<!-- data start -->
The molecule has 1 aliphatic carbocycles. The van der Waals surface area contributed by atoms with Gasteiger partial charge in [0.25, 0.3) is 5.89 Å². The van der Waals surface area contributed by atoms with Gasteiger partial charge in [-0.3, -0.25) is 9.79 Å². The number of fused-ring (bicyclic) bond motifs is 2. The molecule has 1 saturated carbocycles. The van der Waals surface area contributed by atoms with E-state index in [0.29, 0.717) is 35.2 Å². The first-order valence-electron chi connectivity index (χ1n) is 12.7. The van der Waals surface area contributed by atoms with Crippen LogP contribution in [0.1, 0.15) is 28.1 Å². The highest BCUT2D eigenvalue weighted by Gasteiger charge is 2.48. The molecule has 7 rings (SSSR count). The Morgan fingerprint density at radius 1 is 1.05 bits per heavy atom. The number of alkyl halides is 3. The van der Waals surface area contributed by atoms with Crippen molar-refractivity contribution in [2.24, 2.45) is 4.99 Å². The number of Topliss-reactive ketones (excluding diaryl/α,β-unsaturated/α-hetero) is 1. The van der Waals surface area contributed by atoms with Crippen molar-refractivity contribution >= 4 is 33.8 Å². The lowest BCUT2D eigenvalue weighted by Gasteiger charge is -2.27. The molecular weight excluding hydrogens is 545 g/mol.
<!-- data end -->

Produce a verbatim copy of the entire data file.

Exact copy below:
The molecule has 1 aliphatic carbocycles. The van der Waals surface area contributed by atoms with Gasteiger partial charge in [0.25, 0.3) is 5.89 Å². The van der Waals surface area contributed by atoms with Gasteiger partial charge in [-0.3, -0.25) is 9.79 Å². The number of fused-ring (bicyclic) bond motifs is 2. The molecule has 1 saturated carbocycles. The van der Waals surface area contributed by atoms with E-state index in [0.29, 0.717) is 35.2 Å². The first-order valence-electron chi connectivity index (χ1n) is 12.7. The van der Waals surface area contributed by atoms with Crippen LogP contribution in [0.1, 0.15) is 28.1 Å². The highest BCUT2D eigenvalue weighted by Gasteiger charge is 2.48. The molecule has 7 rings (SSSR count). The Morgan fingerprint density at radius 1 is 1.05 bits per heavy atom. The number of alkyl halides is 3. The van der Waals surface area contributed by atoms with Crippen molar-refractivity contribution in [2.24, 2.45) is 4.99 Å². The number of Topliss-reactive ketones (excluding diaryl/α,β-unsaturated/α-hetero) is 1. The van der Waals surface area contributed by atoms with Crippen molar-refractivity contribution >= 4 is 33.8 Å². The lowest BCUT2D eigenvalue weighted by Gasteiger charge is -2.27. The molecular weight excluding hydrogens is 545 g/mol.